Not all traffic collisions happen as a result of driving at high speeds. For example, speed is not a factor in 75% of all fatal motor incidents. However, even slight collisions have the potential to cause significant injury to the occupants.
All car accidents, including the minor ones with slight property damage, can be frightening.
What Are Low-Impact Car Accidents?
Low-speed crashes are referred to as “low impact collisions.” They occur when a car collides with another car or an object at a low speed, often less than 15 mph.
They are at times also known as “fender benders.”
Low-impact car accidents usually result in minimal property damage, if any at all but could result in significant injuries to passengers and pedestrians.
Some examples of low-impact collisions include backing up into another car when reversing from a parking spot, bumping the vehicle in front of you after a sudden stop, or side-swiping a parked car, a guard rail, or any other object.
Here’s a list of the most common cause of low-impact collisions.
- Driving when drunk: You’ve probably heard this a thousand times, but it’s worth repeating. Intoxication causes millions of accidents around the world since drivers are often unable to concentrate while driving.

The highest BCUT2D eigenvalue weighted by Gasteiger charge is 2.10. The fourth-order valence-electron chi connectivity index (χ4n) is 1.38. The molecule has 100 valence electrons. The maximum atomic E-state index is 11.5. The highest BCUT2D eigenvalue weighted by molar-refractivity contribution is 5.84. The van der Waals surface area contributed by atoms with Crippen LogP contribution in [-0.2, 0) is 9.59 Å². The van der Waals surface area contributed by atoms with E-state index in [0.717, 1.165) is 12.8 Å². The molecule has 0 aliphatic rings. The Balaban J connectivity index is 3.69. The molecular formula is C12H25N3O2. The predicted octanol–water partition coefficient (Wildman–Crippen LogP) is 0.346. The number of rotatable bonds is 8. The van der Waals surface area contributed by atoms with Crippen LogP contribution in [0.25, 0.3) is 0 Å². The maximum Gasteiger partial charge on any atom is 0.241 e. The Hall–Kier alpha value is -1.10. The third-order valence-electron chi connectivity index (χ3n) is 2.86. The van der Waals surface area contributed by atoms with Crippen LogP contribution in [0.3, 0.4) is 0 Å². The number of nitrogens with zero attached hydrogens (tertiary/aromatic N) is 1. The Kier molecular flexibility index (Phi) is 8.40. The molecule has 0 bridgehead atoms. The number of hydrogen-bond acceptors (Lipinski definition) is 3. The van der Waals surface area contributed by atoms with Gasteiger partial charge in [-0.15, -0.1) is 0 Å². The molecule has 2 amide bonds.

- Distracted driving: It is the most common cause of fender benders. Distraction may be because of activities like small talk with passengers, talking or texting on the phone, wearing makeup, looking at the mirror to confirm you look great, and so on.
- Insomnia and Stress: Not getting enough sleep either from long driving periods, insomnia or stress has the same effects as intoxication.
- Impatient driving: Your responsibility on the road is to drive safely and courteously so that traffic does not come to a halt. Whenever you change lanes abruptly, fail to stop at red lights, and break other rules, you risk causing an accident.
- Unfortunate Occurrences: Accidents like tire blowouts, an animal springing from nowhere, potholes, and so on could cause minor accidents.
- Accidents associated with the elements: Rain, fog, dust, hailstones, and even wind can reduce visibility. They could also affect the grip of the tires and road, making a driver lose control of the vehicle.
Is It Possible For My Car To Be Damaged In A Low-Speed Collision?
Your car could be damaged either by a head-on collision, rear-end collision, or T-bone collision.
When an impact occurs at the front of the car, either in the middle of the front dimensions, it is a head-on collision.
On the other hand, a rear-end collision occurs when a car collides with another vehicle going in front of it while failing to maintain a safe distance, inflicting damage to both the front and rear of the vehicle.
Lastly, a T-bone collision happens at road intersections when one car collides with another on the side, damaging the middle stirrup, central parallels, and doors.
Low-Impact Collisions: How Serious Can They Be